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Causes, Risk Factors, and Prevention of Childhood Spinal Cord Cancer Tumors

What causes spinal cord tumors in children?

i-KVDjmX3When we think of the spine, or backbone, we generally think of it as the part of the skeleton that enables us to stand upright and walk. However, the bones that hold us upright have a second, and potentially even more important, responsibility: protecting a delicate column of nerve tissues that carry messages between the body and the brain. These messages between body and brain are what enables our body to function normally.

Put simply, a spinal cord tumor is an abnormal growth of nerve cells inside the spinal column. For most people, however, the more important question is: what causes the nerve cells in the spinal cord to grow abnormally into a tumor? On-going research indicates that most spinal cord tumors are probably caused by mutations—or changes—to the genetic structure of the nerve cells. Certain mutations occurring within the genes that control cell growth can cause the mutated cells to grow abnormally. If the mutations occur in oncogenes, cells may grow and/or replicate too rapidly, while if the mutations occur in tumor suppressor genes, cells may not die at the right time; in both cases, the result is a clump of abnormal cells that will, eventually, become a tumor.

But what causes these gene mutations? In the vast majority of cases, scientists simply do not know why these gene mutations occur. In a limited number of cases, the mutation may be inherited from one or both parents; in most cases, however, the mutation is random—an unfortunate accident that occurs during the natural lifecycle of the cell—and cannot be prevented or predicted. There are very few risk factors and no known lifestyle choices that impact a child’s risk of developing a spinal cord tumor.

Are there any risk factors related to spinal cord tumors?

A “risk factor” is anything that may impact a child’s risk of developing cancer. There are very few risk factors associated with spinal cord tumors in children; as noted above, most cases are likely the result of random and unpredictable gene mutations. However, in some rare cases, gene changes stemming from inherited genetic syndromes may carry an elevated risk of developing a spinal cord or brain tumor. These inherited and genetic syndromes include:

  • Neurofibromatosis type 1 (von Recklinghausen disease)
  • Neurofibromatosis type 2
  • Tuberous sclerosis
  • Von Hippel-Lindau disease
  • Li-Fraumeni syndrome
  • Gorlin syndrome
  • Turcot syndrome
  • Cowden syndrome
  • Hereditary retinoblastoma
  • Rubinstein-Taybi syndrome

The only other known risk factor for spinal cord tumors (and brain tumors) is exposure to radiation. In children, the danger of radiation is especially acute because the delicate cells of the central nervous system, including the spinal cord, are growing and replicating especially quickly. Today, physicians understand the unique dangers of radiation exposure in children and care is taken to minimize exposure, for example utilizing radiation-based scans such as x-rays only when necessary.

In addition to radiation-based imaging technology, radiation can be a valuable and highly-effective tool to help fight other types of cancers. When battling childhood cancers, oncologists must weigh the potential benefits of radiation therapy with the risk of developing radiation-induced spinal cord tumors. For children under the age of 3, most oncologists will seek to avoid the use of radiation entirely if at all possible. For some older children, the life-saving benefits of radiation therapy may outweigh the small risk of developing a spinal cord tumor or other secondary cancer.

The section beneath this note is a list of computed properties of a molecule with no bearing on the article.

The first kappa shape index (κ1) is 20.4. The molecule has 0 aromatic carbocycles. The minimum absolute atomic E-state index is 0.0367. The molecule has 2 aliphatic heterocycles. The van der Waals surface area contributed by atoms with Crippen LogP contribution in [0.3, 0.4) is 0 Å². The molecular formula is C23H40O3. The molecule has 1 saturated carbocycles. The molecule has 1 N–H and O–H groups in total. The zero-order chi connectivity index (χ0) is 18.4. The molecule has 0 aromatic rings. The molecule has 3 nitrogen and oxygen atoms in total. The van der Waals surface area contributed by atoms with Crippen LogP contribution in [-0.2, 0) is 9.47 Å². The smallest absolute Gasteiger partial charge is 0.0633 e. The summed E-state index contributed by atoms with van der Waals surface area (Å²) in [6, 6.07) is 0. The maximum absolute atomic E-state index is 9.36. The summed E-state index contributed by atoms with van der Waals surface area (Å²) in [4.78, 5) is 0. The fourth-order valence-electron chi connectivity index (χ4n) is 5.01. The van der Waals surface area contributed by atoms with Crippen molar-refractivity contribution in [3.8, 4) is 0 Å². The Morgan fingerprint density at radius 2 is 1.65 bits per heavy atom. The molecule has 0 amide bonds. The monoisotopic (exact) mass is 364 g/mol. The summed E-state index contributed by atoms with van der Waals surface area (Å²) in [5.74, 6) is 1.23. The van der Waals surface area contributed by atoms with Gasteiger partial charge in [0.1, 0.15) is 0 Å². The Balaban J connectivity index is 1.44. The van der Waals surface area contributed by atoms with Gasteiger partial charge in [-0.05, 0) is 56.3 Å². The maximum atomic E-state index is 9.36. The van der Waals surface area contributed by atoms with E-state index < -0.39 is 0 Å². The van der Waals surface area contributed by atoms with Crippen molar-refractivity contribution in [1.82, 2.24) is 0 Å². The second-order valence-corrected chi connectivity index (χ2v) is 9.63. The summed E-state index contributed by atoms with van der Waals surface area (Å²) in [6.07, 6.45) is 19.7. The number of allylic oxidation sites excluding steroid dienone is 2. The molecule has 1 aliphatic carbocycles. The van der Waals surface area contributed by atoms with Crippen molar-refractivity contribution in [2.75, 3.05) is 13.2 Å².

Can spinal cord tumors be prevented?

When facing the devastating diagnosis of a childhood spinal cord tumor, parents often need to know if there is anything they could have done differently to prevent their child from developing cancer. The answer can be both frustrating and reassuring. Spinal cord tumors are nearly always the result of random gene mutations and can neither be predicted nor prevented. The one exception may be, as noted above, the use of radiation to treat another type of cancer; however, in these rare cases, the choice to use radiation therapy was likely the best possible—and maybe the only—option to fight that cancer and save the child’s life.

About American Childhood Cancer Organization

American Childhood Cancer Organization (ACCO) is a non-profit charity dedicated to helping kids with cancer and their families navigate the difficult journey from cancer diagnosis through survivorship. Internationally, ACCO is the sole U.S. member of Childhood Cancer International (CCI), the largest patient-support organization for childhood cancer in the world. Here in the United States, ACCO promotes the critical importance of ensuring continued funding into new and better treatment protocols for childhood cancer.  And most importantly, ACCO is focused on the children: developing and providing educational tools for children fighting cancer and their families, empowering them in their understanding of childhood cancer and the medical decisions they must make during this difficult journey. All of ACCO’s resources are available free of charge for families coping with childhood cancer.

For additional information about childhood cancer or on ACCO, or to order resources for you or your child, please visit our website at www.acco.org.

For additional information about childhood cancer or on the ACCO, or to order resources for you or your child, please visit our website at www.acco.org , call 855.858.2226 or visit:

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